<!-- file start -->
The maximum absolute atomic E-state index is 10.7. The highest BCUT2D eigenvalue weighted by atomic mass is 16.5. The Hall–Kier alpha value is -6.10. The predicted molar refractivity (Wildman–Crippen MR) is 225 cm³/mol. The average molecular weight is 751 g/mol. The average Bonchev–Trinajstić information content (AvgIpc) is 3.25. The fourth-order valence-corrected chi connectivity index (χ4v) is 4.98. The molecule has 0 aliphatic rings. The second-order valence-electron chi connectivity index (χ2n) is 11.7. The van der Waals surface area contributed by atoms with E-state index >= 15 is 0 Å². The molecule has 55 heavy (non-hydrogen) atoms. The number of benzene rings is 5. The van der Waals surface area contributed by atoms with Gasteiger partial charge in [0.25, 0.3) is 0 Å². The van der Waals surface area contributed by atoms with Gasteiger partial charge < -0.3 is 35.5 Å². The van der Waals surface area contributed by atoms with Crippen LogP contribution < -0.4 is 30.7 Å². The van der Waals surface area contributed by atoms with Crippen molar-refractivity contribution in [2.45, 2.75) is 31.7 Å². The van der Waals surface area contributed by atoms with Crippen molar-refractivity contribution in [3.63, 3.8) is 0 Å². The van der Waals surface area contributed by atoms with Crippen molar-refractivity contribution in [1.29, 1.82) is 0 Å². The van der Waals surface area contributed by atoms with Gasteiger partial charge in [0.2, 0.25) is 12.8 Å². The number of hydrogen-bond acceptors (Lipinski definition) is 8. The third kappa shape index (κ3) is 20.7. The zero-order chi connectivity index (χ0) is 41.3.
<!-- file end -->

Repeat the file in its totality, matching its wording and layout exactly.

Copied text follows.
The maximum absolute atomic E-state index is 10.7. The highest BCUT2D eigenvalue weighted by atomic mass is 16.5. The Hall–Kier alpha value is -6.10. The predicted molar refractivity (Wildman–Crippen MR) is 225 cm³/mol. The average molecular weight is 751 g/mol. The average Bonchev–Trinajstić information content (AvgIpc) is 3.25. The fourth-order valence-corrected chi connectivity index (χ4v) is 4.98. The molecule has 0 aliphatic rings. The second-order valence-electron chi connectivity index (χ2n) is 11.7. The van der Waals surface area contributed by atoms with E-state index >= 15 is 0 Å². The molecule has 55 heavy (non-hydrogen) atoms. The number of benzene rings is 5. The van der Waals surface area contributed by atoms with Gasteiger partial charge in [0.25, 0.3) is 0 Å². The van der Waals surface area contributed by atoms with Gasteiger partial charge < -0.3 is 35.5 Å². The van der Waals surface area contributed by atoms with Crippen LogP contribution < -0.4 is 30.7 Å². The van der Waals surface area contributed by atoms with Crippen molar-refractivity contribution in [2.45, 2.75) is 31.7 Å². The van der Waals surface area contributed by atoms with Crippen molar-refractivity contribution in [3.63, 3.8) is 0 Å². The van der Waals surface area contributed by atoms with Crippen molar-refractivity contribution in [1.29, 1.82) is 0 Å². The van der Waals surface area contributed by atoms with Gasteiger partial charge in [0.2, 0.25) is 12.8 Å². The number of hydrogen-bond acceptors (Lipinski definition) is 8. The third kappa shape index (κ3) is 20.7. The zero-order chi connectivity index (χ0) is 41.3.